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Director: Mitchell Lichtenstein
Runtime: 88 minutes
Cast: Trent Moore

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The horror genre thrives on metaphor, and in exploiting the myth of "vagina dentata," Mitchell Lichtenstein's grisly B-movie Teeth has found a doozy. From the Latin meaning "toothed vagina," the myth generally expresses a fear of castration, and was originally meant as a warning to men about having sex with strange women, but Lichtenstein has cleverly reversed perspectives. In Teeth, this shocking anomaly evolves into a David Cronenberg-like expression of psychic distress, as a prim teenage girl undergoes a coming of age that's frightening at first, then oddly emboldening, once she realizes her sexual leverage. It's a brilliant concept for a horror movie, not least because the genre is usually so dedicated to male gratification, but the material requires a consistent tone, and first-time director Lichtenstein (son of pop artist Roy) can't quite get a handle on it.

If nothing else, Lichtenstein has made a great discovery in Jess Weixler, who proves adept at expressing every stage of her character's development, from good-girl naïveté to trepidation and shock to a frightening, darkly funny sort of self-possession. Playing the confident leader of a youth-abstinence group, Weixler wears her "promise ring" defiantly, as if it were an amulet to ward off the mockery of her crude, sinful high-school peers. She embarks on a tentative romance with another ring-bearer (Hale Appleman), but when they retreat to a Garden Of Eden-like idyll, he tries to take advantage of her. Then Weixler discovers her unique anatomical gift/curse, which initially horrifies her, but also gives her the power to thwart any unwanted trespassers.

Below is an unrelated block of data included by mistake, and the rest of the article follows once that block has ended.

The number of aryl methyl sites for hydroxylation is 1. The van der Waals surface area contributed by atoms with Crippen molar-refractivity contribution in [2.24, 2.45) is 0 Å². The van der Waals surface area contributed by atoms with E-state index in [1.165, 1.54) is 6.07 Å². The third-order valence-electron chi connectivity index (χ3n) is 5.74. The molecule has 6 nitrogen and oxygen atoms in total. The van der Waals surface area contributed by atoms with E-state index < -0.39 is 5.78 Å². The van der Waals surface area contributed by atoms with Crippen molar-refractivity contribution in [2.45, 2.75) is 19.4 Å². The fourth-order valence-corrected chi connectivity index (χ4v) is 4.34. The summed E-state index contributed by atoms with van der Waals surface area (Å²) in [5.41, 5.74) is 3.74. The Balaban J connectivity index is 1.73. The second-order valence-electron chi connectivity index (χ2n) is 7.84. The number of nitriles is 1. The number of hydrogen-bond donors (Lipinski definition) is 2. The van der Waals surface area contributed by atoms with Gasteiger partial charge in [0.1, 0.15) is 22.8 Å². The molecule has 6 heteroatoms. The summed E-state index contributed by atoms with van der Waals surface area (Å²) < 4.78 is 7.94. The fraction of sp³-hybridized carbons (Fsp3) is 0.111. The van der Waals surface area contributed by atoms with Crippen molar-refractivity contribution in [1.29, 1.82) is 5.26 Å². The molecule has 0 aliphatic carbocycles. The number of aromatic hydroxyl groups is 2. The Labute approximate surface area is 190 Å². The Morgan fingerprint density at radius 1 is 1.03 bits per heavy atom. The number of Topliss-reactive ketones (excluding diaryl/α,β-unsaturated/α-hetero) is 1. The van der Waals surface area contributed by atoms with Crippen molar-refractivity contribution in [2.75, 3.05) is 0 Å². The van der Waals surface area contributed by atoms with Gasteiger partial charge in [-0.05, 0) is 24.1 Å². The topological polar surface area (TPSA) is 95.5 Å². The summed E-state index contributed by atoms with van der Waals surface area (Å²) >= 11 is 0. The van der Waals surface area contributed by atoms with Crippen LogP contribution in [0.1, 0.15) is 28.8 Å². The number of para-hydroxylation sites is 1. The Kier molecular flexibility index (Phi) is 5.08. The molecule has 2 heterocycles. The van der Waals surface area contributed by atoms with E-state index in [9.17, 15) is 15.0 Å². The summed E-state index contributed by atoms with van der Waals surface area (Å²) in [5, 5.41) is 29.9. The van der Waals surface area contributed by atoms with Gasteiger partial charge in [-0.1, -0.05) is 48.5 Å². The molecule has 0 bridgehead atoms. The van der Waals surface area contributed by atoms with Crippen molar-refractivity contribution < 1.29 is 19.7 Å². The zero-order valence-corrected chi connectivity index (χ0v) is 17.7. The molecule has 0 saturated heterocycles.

In many ways, Teeth resembles Abel Ferrara's 1981 cult classic Ms. 45, another female-empowerment fantasy about a violated woman—in this case, a mute seamstress—who takes revenge on men, though her vengeance is lascivious and predatory. As the seamstress "speaks" through her gun, the film follows her headlong descent into madness, ending with a memorable fever-dream of a climax that takes her death wish as far as it can go. Though Weixler's increasing awareness of her body—or at least, her ability to control her Kegel muscles—makes her revenge a little more nuanced, Teeth lacks the purposefulness of Ferrara's film, and it eventually lapses into a crude succession of dismemberments. Still, the conceit alone has considerable [fill in cheesy dental metaphor here] and the key scenes pay off in deliciously nasty camp horror.